1000 BLUE FESCUE Fesnea Glauca Ornamental Grass Seeds Festuca ovina glauca

The Gardening World

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NAME: Blue Sheep's Fescue Grass

SCIENTIFIC NAME: Fesnea Ovina Glauca

COLOR: Bluish green with white flowers

PLANT SEEDS: Outdoors after frost / Indoors weeks before last frost

BLOOM TIME: Late Spring - Early Summer

HARDINESS ZONE: 4 - 11 (& reseeds itself easily)

PLANT HEIGHT: 6 - 12"

PLANT SPACING: 6 - 12"

LIGHT REQUIREMENTS: Sun - Part Shade

SOIL & WATER PREFERENCES: Average

How to Grow

Plant blue fescue in full sun and in well-drained soil, although it will tolerate poor soils. The more sun this ornamental grass receives, the more likely it is to achieve its famous blue-gray color. Space clumps fairly close, about 8 to 10 inches apart since the plants don't spread very much.

In cold climates, blue fescue grass often turns brown in winter, but many growers leave it standing to help protect the roots from cold. Cut back the foliage in early spring to within a few inches of the ground. This will help make room for the new grass blades and will improve the look of the plant.

Gardeners in warm climates may experience a different problem with blue fescue. Above-ground growth may die back during the summer, due to excessive heat and humidity. When this happens, give the plant a "haircut," since its appearance is temporarily spoiled anyway. In many cases, the plant will recover when more moderate weather returns.

Mulching with a 3-inch layer of bark mulch or other organic material is advisable, especially when fostering the growth of young plants. Mulch helps to conserve moisture in the soil and suppress weed growth. It eventually decomposes and releases nutrients into the soil (at which time you can replace the old mulch with a new batch).

To keep the foliage looking good, remove dead blades of grass, and remove the flower heads to encourage a dense, mounded shape. Leaving the flowers may cause the plant to self-seed; this can be fine where you want the plant to spread but will require culling out the volunteers if you want to keep it confined.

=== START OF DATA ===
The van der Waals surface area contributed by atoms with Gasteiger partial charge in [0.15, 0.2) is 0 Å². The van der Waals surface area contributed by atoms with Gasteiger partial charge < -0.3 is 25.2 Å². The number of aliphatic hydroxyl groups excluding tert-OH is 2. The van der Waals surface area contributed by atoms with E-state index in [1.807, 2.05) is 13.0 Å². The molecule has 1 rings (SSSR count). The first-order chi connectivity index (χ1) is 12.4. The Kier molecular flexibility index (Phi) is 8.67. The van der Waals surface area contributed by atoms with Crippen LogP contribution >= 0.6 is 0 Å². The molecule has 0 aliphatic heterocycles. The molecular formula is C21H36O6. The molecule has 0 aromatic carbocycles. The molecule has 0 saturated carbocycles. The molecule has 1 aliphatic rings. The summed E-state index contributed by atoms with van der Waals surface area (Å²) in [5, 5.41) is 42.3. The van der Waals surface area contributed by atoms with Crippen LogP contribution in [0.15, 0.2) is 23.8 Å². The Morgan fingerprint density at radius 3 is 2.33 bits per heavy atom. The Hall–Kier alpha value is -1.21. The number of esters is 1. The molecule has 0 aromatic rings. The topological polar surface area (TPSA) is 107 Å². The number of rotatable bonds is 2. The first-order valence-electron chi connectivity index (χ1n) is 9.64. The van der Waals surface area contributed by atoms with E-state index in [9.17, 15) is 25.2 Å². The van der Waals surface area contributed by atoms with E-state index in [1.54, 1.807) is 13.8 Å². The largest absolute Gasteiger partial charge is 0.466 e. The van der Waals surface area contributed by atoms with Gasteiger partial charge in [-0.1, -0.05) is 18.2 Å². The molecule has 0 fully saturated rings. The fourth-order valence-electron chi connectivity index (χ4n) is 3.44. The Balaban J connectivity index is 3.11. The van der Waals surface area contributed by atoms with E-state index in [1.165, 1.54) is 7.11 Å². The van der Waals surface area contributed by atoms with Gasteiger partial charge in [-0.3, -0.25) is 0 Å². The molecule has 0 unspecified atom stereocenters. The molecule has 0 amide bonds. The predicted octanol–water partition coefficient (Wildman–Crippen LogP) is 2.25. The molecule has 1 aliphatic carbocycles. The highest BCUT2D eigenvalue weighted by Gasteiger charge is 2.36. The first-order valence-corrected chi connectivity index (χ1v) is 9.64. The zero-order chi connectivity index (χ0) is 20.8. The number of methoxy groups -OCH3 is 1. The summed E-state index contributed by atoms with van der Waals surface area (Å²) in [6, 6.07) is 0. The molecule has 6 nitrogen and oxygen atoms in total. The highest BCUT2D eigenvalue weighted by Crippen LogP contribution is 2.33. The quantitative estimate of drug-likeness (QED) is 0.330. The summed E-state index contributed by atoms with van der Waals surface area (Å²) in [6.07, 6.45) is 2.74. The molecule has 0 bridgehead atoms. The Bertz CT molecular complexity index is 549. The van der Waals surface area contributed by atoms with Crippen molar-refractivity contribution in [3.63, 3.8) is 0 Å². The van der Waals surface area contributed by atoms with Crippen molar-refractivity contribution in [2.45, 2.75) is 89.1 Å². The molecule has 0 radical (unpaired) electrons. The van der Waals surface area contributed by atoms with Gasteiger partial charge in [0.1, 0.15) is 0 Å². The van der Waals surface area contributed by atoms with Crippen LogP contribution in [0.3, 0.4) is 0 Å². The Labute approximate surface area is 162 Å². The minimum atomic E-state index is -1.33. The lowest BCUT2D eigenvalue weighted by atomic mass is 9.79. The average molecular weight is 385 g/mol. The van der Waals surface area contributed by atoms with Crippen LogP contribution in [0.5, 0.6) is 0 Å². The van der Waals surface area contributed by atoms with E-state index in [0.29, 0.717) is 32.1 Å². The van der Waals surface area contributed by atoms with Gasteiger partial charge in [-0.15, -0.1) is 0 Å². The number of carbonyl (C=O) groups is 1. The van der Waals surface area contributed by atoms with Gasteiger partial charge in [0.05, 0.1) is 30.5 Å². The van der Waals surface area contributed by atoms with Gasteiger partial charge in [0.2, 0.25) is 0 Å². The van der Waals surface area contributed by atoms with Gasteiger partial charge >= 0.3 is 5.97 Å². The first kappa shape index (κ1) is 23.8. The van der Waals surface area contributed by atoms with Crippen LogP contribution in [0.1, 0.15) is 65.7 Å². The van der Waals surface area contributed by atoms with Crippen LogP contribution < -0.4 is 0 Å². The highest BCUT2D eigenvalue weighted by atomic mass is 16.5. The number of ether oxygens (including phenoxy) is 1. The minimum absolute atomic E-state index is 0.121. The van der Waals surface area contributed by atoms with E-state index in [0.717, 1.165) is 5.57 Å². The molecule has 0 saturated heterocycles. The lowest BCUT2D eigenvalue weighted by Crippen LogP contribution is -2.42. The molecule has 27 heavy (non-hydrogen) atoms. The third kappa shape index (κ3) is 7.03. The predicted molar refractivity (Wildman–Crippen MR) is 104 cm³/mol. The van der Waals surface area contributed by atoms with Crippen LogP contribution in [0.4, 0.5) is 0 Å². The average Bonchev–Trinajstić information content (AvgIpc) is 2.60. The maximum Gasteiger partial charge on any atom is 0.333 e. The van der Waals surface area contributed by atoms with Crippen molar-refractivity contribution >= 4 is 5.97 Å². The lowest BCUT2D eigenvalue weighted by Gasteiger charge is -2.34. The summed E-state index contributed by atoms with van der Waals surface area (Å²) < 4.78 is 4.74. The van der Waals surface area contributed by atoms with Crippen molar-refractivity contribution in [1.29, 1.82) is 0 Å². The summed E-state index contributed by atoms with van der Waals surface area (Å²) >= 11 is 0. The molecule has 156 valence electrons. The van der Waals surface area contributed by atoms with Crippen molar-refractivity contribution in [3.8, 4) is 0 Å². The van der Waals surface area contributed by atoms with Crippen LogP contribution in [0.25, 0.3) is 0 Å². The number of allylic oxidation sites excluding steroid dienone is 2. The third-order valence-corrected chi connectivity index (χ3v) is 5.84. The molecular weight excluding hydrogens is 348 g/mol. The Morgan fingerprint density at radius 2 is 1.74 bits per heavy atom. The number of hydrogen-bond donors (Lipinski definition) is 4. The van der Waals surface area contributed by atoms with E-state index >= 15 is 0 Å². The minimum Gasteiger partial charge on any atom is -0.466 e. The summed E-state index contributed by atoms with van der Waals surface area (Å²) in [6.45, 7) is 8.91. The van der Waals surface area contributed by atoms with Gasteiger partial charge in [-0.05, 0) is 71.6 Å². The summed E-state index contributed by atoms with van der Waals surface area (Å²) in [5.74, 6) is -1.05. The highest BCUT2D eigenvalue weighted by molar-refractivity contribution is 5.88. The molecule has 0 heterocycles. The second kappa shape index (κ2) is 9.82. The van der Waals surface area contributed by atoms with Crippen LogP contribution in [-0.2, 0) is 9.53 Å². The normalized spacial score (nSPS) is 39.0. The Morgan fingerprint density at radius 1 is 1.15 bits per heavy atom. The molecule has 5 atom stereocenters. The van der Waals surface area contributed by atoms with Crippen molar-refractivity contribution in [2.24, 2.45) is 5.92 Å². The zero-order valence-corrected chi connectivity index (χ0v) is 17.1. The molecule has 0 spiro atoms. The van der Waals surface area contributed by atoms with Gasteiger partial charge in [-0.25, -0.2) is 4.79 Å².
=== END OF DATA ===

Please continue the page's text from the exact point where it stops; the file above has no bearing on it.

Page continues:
There are few pest and disease problems with blue fescue, but the plant will die within a few years if it is not lifted and divided.
Conditions

Blue fescue thrives in full sunlight; it tolerates shade, but will not flower as well. This plant prefers relatively dry soil that is well-drained. It does not tolerate wet, soggy conditions.

This plant has average moisture needs. Water weekly during hot summer months to keep it green and growing; short periods of drought will stunt, but not kill the plant. Blue fescue prefers cool summers but does fine in moderately warm conditions, but blistering heat and high humidity will cause the foliage to die back and may shorten the lifespan of this already short-lived perennial.1 Compost applied around the plant as mulch provides all the feeding that blue fescue requires.
Propagation

Within a few years, blue fescue will begin to develop brown areas in the center of the clump, and will soon die away altogether unless lifted and divided. This plant rarely lives past three to five years unless it is divided.

Pry the dying plant up out of the ground with a shovel or a garden trowel.
Cut the clump in half, prying away the brown center portion of each smaller clump.
Replant the two new clumps as new plants, spacing them 8 to 10 inches apart.



NOTE: ALL GROWING INFO AND INSTRUCTIONS ARE ON ITEM PAGE.

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